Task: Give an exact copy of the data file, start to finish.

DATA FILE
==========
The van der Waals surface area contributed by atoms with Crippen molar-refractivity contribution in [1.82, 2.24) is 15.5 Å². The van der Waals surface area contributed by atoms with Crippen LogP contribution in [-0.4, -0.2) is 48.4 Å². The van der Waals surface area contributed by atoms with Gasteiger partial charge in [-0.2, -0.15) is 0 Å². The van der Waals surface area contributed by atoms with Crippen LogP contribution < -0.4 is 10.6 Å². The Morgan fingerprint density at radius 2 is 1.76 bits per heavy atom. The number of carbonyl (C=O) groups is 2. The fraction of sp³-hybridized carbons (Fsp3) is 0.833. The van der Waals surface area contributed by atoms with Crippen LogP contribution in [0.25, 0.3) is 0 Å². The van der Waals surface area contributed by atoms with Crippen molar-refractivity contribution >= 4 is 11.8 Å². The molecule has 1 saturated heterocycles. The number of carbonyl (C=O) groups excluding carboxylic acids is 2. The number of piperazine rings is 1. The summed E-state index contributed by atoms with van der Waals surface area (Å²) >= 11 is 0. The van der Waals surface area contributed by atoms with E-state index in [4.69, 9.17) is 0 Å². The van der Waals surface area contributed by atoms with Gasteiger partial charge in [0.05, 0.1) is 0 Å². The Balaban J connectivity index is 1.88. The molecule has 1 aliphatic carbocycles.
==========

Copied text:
The van der Waals surface area contributed by atoms with Crippen molar-refractivity contribution in [1.82, 2.24) is 15.5 Å². The van der Waals surface area contributed by atoms with Crippen LogP contribution in [-0.4, -0.2) is 48.4 Å². The van der Waals surface area contributed by atoms with Gasteiger partial charge in [-0.2, -0.15) is 0 Å². The van der Waals surface area contributed by atoms with Crippen LogP contribution < -0.4 is 10.6 Å². The Morgan fingerprint density at radius 2 is 1.76 bits per heavy atom. The number of carbonyl (C=O) groups is 2. The fraction of sp³-hybridized carbons (Fsp3) is 0.833. The van der Waals surface area contributed by atoms with Crippen LogP contribution in [0.25, 0.3) is 0 Å². The van der Waals surface area contributed by atoms with Crippen molar-refractivity contribution >= 4 is 11.8 Å². The molecule has 1 saturated heterocycles. The number of carbonyl (C=O) groups excluding carboxylic acids is 2. The number of piperazine rings is 1. The summed E-state index contributed by atoms with van der Waals surface area (Å²) >= 11 is 0. The van der Waals surface area contributed by atoms with E-state index in [4.69, 9.17) is 0 Å². The van der Waals surface area contributed by atoms with Gasteiger partial charge in [0.05, 0.1) is 0 Å². The Balaban J connectivity index is 1.88. The molecule has 1 aliphatic carbocycles.